The usual reason that print sales are low is that there are very few print copies of a book in a bookstore. If a major chain takes one copy per store and shoves it on the back shelf, guess what? Sales are 99.99% likely to be terrible, and it doesn’t matter how good the book is. Once that happens, there is almost nothing an author can do to recover. Even if, against all odds, you sell a good portion of your meager print run, no store is going to be impressed by your luke-warm streak of selling 200 copies more than anticipated. They’re going to see a book that sold 700 copies total, and since they’re shrinking shelf space again, by the time your next book comes out, they’ve decided they don’t have room for books that sell under 1,000 copies in their chain. Your print career was finished before your book even hit the shelves.
That’s the reality for most authors who get squeezed out of print, and there are a a lot of historical romance authors who are getting squeezed out of print right now–not just Jeannie. The major bookbuyers are just not giving a lot of new historical romance authors shelf-space.
So I see a lot of blame going on for how this author lost print distribution, but nobody’s mentioned the fact that historical romance shelf-space, in general, is falling precipitously. There are other amazing authors who are having the exact same thing happen to them as we speak.
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I wrote books for HQN–historical romances that were set in England, books about a marquess and about a man who was going to inherit a dukedom. Books that had amazing buzz and fantastic reviews in all the trade journals.
I know there’s a narrative out there that suggests I was hugely successful for Harlequin before I walked away to self-publish. The Code of Being Nice about your publisher means that you don’t bitch about stuff in public. You put a good face on things and smile and say, “I’m so happy with how things are going!” I’m about to break that code, a little bit, but I’m going to try to do it nicely.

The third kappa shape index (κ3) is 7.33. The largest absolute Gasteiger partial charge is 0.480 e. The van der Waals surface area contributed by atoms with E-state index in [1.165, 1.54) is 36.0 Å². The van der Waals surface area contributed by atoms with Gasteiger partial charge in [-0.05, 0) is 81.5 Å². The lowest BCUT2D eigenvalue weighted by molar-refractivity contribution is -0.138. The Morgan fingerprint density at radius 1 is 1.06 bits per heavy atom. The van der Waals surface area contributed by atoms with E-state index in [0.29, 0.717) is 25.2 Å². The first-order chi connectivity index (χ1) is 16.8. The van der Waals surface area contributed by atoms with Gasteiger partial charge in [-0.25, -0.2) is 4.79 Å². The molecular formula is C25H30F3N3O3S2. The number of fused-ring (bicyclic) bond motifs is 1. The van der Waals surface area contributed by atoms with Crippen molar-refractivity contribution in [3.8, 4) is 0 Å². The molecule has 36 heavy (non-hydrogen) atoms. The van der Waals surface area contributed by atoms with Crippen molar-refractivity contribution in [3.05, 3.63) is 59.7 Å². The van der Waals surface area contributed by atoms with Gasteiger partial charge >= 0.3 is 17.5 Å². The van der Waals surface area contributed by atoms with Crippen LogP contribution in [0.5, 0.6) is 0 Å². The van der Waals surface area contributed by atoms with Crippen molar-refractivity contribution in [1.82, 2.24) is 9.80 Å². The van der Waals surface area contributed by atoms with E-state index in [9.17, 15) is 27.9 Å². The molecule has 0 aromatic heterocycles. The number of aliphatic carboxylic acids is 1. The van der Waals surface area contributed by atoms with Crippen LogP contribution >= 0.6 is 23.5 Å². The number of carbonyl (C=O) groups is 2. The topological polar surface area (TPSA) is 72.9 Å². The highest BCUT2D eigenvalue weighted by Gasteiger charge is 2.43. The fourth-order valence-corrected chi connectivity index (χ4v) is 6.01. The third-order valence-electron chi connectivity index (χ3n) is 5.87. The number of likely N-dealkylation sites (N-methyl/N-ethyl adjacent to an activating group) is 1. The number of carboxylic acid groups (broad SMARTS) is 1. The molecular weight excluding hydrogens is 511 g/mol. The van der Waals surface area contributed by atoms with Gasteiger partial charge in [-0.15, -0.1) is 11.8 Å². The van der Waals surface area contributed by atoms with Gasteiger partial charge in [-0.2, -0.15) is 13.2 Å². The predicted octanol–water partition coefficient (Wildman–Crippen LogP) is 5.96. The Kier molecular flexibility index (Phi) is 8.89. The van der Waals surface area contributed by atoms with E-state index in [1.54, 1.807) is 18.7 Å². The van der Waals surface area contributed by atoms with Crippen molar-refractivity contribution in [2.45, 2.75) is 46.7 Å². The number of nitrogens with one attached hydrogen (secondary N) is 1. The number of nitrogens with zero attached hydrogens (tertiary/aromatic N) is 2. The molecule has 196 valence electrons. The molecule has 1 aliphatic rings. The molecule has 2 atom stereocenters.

Every year I was with Harlequin, I felt sick about what was happening to my career. Everything Jeannie described in her post about her print sales happened to me. I felt sick to my stomach, and all I could do was keep swinging as hard as I could and hope that something connected. When I wrote Unveiled, I had a handful of people email me saying that this was my break-out book, the book that was going to put me on the map. I had amazing online buzz.
So what did that look like in print?
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I give Harlequin all the credit in the world for good intentions. They did a lot of things to build me as an author, and reallywanted to do so. But good intentions don’t matter. I could draw a straight line through my print sales with every book, and they were going to hit zero sometime in 2012.
So before we talk about why Jeannie’s next book isn’t getting a print run–please try and keep this in mind. Harlequin sold less than 6,000 US retail print copies of Unclaimed in 2011, after I had hit the New York Times list with Unlocked.
I know that this post could potentially annoy people at Harlequin, and I hope it doesn’t. They tried to tell me my books were at fault, but…I think I’ve demonstrated that they were wrong about that. People do want to read my books. Lots of people. My print sales did not reflect that. I hope that Harlequin takes this criticism for what it is–not my attempt to say that they suck and I hate them, but that they need to recognize that they have a problem selling historical romance in print. They’re not good at it, and I hope they figure it out before they run more print careers into the ground.
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[And here's from a response Courtney left for a commenter]
I wonder what the correlation is of print book sales to in-store sales. I mean, you CAN buy print books through online sellers (I did it, back when I still read print), but how many readers do?
I’m not sure if this answers your question, but here is some data that is vaguely in the shape of the question you asked.
I’ve sold 1,059 print copies of Unraveled (versus the 5,816 copies of Unclaimed). That book’s available essentially only through Amazon/online booksellers/special ordering. Some of that might be driven by Unclaimed/Unveiled being in stores and people wanting to finish out the series, but I’ve sold 875 copies of The Duchess War in print–and the difference between that and Unraveled is essentially the extra year that the book’s been out. That’s with a $12.99 trade paperback versus a $7.99 paperback.
So that’s my best guess–that for someone at my level, online distribution is worth about 1,000-ish copies for the first two years.
And my guess is that that is a reasonable floor–if your publisher can’t sell significantly more than 1,000 tradepaper copies of your book, they’re not getting you crap for print disribution.